While the use of many street drugs is on a slight decline in the US, abuse of prescription drugs is growing. In 2007, 2.5 million Americans abused prescription drugs for the first time, compared to 2.1 million who used marijuana for the first time.
Among teens, prescription drugs are the most commonly used drugs next to marijuana, and almost half of the teens abusing prescription drugs are taking painkillers.
Why are so many young people turning to prescription drugs to get high?
By survey, almost 50% of teens believe that taking prescription drugs is much safer than using illegal street drugs.
What is not known by most of these young people is the risk they are taking by consuming these highly potent and mind-altering drugs. Long-term use of painkillers can lead to dependence, even for people who are prescribed them to relieve a medical condition but eventually fall into the trap of abuse and addiction.
In some cases, the dangers of painkillers don’t surface until it is too late. In 2007, for example, abuse of the painkiller Fentanyl killed more than 1,000 people. The drug was found to be thirty to fifty times more powerful than heroin
Prescription painkillers are powerful drugs that interfere with the nervous system’s transmission of the nerve signals we perceive as pain. Most painkillers also stimulate portions of the brain associated with pleasure. Thus, in addition to blocking pain, they produce a “high.”
The most powerful prescription painkillers are called opioids, which are opium-like compounds. They are manufactured to react on the nervous system in the same way as drugs derived from the opium poppy, like heroin. The most commonly abused opioid painkillers include OXYCODONE, hydrocodone, meperidine, hydromorphone and propoxyphene.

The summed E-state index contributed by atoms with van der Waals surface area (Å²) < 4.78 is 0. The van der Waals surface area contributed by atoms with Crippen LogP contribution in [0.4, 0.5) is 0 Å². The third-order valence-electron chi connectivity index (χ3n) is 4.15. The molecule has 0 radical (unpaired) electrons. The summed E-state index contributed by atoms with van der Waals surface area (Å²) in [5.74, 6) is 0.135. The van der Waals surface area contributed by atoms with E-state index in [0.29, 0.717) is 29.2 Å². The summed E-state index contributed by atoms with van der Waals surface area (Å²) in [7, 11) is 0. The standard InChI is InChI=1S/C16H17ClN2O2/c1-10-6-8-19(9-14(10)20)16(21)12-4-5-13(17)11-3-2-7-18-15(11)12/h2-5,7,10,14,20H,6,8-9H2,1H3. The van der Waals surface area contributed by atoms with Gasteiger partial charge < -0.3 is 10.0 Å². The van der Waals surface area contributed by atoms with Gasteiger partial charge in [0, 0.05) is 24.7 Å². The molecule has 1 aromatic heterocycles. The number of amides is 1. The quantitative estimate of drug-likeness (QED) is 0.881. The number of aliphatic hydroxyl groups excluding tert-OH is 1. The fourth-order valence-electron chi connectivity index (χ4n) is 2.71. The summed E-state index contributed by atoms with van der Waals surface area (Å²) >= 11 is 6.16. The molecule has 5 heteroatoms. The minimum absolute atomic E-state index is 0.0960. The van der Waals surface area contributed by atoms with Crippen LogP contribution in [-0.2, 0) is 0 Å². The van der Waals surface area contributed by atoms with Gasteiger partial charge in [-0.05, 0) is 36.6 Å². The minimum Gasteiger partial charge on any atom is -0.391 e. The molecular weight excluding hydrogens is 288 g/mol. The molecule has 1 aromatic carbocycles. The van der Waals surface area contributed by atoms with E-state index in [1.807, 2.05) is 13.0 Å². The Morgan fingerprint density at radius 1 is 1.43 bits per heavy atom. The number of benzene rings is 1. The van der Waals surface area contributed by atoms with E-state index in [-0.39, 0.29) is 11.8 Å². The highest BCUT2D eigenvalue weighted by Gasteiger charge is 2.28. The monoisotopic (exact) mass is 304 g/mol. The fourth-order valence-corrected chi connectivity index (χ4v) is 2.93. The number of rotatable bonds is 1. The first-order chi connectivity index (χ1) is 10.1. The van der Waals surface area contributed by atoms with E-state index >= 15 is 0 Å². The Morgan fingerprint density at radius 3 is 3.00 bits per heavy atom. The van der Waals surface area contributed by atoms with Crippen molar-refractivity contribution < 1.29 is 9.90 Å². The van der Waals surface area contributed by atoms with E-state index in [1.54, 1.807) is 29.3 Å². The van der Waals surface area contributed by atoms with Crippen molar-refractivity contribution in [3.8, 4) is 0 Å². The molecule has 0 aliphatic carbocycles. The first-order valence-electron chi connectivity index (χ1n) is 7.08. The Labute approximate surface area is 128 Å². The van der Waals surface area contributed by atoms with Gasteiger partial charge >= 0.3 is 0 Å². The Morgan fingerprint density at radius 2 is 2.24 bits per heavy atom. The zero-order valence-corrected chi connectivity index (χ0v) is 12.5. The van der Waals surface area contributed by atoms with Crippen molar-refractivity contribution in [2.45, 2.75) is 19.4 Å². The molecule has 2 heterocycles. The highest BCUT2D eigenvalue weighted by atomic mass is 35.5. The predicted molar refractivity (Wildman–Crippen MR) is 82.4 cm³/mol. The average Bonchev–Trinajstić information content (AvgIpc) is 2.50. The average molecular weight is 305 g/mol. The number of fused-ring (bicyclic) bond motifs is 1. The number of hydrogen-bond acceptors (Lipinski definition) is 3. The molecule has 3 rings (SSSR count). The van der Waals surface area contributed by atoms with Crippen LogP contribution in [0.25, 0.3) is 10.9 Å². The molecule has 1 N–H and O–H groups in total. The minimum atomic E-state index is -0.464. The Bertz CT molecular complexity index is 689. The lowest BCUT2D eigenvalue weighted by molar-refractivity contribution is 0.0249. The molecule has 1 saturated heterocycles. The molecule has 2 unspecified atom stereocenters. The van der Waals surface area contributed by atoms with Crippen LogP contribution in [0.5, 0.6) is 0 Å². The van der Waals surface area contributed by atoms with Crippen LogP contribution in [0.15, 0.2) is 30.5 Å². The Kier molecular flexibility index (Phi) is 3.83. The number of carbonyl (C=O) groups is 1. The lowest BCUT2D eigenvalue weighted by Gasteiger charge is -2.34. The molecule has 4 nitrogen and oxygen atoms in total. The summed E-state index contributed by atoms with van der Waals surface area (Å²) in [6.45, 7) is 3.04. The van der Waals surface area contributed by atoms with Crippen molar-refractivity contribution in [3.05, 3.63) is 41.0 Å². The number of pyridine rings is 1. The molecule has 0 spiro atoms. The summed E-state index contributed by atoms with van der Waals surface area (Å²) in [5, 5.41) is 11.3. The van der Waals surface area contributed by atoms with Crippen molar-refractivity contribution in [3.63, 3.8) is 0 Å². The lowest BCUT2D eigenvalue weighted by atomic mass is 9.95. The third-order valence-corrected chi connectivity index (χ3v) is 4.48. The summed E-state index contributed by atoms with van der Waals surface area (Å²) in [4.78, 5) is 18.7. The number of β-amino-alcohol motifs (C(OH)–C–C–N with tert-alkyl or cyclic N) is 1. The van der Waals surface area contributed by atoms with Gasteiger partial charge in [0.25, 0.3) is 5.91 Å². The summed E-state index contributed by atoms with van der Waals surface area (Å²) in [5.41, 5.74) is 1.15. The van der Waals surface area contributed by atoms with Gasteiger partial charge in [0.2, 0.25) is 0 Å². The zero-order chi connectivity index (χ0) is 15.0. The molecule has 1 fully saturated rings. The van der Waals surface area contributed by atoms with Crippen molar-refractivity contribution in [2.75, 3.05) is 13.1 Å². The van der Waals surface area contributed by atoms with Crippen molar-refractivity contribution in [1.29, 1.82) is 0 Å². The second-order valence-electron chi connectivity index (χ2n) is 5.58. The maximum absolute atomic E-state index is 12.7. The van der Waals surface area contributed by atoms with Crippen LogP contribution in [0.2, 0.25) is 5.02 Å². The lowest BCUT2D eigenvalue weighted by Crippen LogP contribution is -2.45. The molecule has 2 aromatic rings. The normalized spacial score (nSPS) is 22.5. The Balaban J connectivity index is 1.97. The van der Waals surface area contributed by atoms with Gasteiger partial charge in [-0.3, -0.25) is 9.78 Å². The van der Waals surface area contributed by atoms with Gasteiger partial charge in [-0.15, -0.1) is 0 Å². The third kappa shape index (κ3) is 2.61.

Oxycodone has the greatest potential for abuse and the greatest dangers. It is as powerful as heroin and affects the nervous system the same way. Oxycodone is sold under many trade names, such as Percodan, Endodan, Roxiprin, Percocet, Endocet, Roxicet and OxyContin. It comes in tablet form.
THE “HILLBILLY HEROIN it reacts on the nervous system like heroin or opium, some abusers are using one brand of oxycodone painkiller, OxyContin, as a substitute for, or supplement to, street opiates like heroin.
Armed robberies of pharmacies have occurred where the robber demanded only OxyContin, not cash. In some areas, particularly the Eastern United States, OxyContin has been the drug of greatest concern to law enforcement authorities.
OxyContin, widely known as “hillbilly heroin” because of its abuse in Appalachian communities, has emerged as a major crime problem in the US. In one county, it was estimated that addiction to this drug was behind 80% of the crime
Hydrocodone is used in combination with other chemicals and is available in prescription pain medications as tablets, capsules and syrups. Trade names include Anexsia, Dicodid, Hycodan, Hycomine, Lorcet, Lortab, Norco, Tussionex and Vicodin. Sales and production of this drug have increased significantly in recent years, as has its illicit use.
The ten warning signs to watch for if you think someone you know may be experiencing a dependency on these drugs:
1. Usage increase: increase of one’s dose over time, as a result of growing tolerant to the drug and needing more to get the same effect.
2. Change in personality: shifts in energy, mood, and concentration as a result of everyday responsibilities becoming secondary to the need for the drug.
3. Social withdrawal: withdrawal from family and friends.
4. Ongoing use: continued use of painkillers after the medical condition they were meant to relieve has improved.
5. Time spent on obtaining prescriptions: spending large amounts of time driving great distances and visiting multiple doctors to obtain the drugs.
6. Change in daily habits and appearance: decline in personal hygiene; change in sleeping and eating habits; constant cough, running nose and red, glazed eyes.
7. Neglects responsibilities: neglect of household chores and bills; calling in sick to school or work more often.
8. Increased sensitivity: normal sights, sounds and emotions becoming overly stimulating to the person; hallucinations.
9. Blackouts and forgetfulness: forgetting events that have taken place and experiencing blackouts.
10. Defensiveness: becoming defensive and lashing out in response to simple questions in an attempt to hide a drug dependency, if users feel their secret is being discovered.
- Fla. prescription database goes into operation (seattlepi.com)
- Because 25 Years for 25 Grams of Percocet Was Not Tough Enough (reason.com)
- Painkiller Abuse Can Lead to Heroin Use, Study Reveals (livescience.com)
- £75k of ‘hillbilly heroin’ seized (bbc.co.uk)